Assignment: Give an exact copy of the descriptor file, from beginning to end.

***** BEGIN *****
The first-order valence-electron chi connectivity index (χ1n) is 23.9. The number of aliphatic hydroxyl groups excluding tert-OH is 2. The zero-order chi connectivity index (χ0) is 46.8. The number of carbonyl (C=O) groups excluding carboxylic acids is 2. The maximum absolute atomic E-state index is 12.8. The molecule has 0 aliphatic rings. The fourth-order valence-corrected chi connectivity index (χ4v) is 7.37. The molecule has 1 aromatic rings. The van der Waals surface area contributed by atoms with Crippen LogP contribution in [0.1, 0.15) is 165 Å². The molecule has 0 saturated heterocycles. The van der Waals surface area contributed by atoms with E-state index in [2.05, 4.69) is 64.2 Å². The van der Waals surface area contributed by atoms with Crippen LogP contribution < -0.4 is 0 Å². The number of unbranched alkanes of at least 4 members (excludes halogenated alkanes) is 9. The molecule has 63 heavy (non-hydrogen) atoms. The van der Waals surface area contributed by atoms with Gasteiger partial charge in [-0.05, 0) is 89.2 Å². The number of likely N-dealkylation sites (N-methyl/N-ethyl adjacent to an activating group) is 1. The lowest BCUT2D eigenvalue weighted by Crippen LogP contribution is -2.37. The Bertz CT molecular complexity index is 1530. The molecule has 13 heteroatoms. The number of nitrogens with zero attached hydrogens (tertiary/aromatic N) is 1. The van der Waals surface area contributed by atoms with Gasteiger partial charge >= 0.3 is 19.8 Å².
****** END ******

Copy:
The first-order valence-electron chi connectivity index (χ1n) is 23.9. The number of aliphatic hydroxyl groups excluding tert-OH is 2. The zero-order chi connectivity index (χ0) is 46.8. The number of carbonyl (C=O) groups excluding carboxylic acids is 2. The maximum absolute atomic E-state index is 12.8. The molecule has 0 aliphatic rings. The fourth-order valence-corrected chi connectivity index (χ4v) is 7.37. The molecule has 1 aromatic rings. The van der Waals surface area contributed by atoms with Crippen LogP contribution in [0.1, 0.15) is 165 Å². The molecule has 0 saturated heterocycles. The van der Waals surface area contributed by atoms with E-state index in [2.05, 4.69) is 64.2 Å². The van der Waals surface area contributed by atoms with Crippen LogP contribution < -0.4 is 0 Å². The number of unbranched alkanes of at least 4 members (excludes halogenated alkanes) is 9. The molecule has 63 heavy (non-hydrogen) atoms. The van der Waals surface area contributed by atoms with Gasteiger partial charge in [-0.05, 0) is 89.2 Å². The number of likely N-dealkylation sites (N-methyl/N-ethyl adjacent to an activating group) is 1. The lowest BCUT2D eigenvalue weighted by Crippen LogP contribution is -2.37. The Bertz CT molecular complexity index is 1530. The molecule has 13 heteroatoms. The number of nitrogens with zero attached hydrogens (tertiary/aromatic N) is 1. The van der Waals surface area contributed by atoms with Gasteiger partial charge >= 0.3 is 19.8 Å².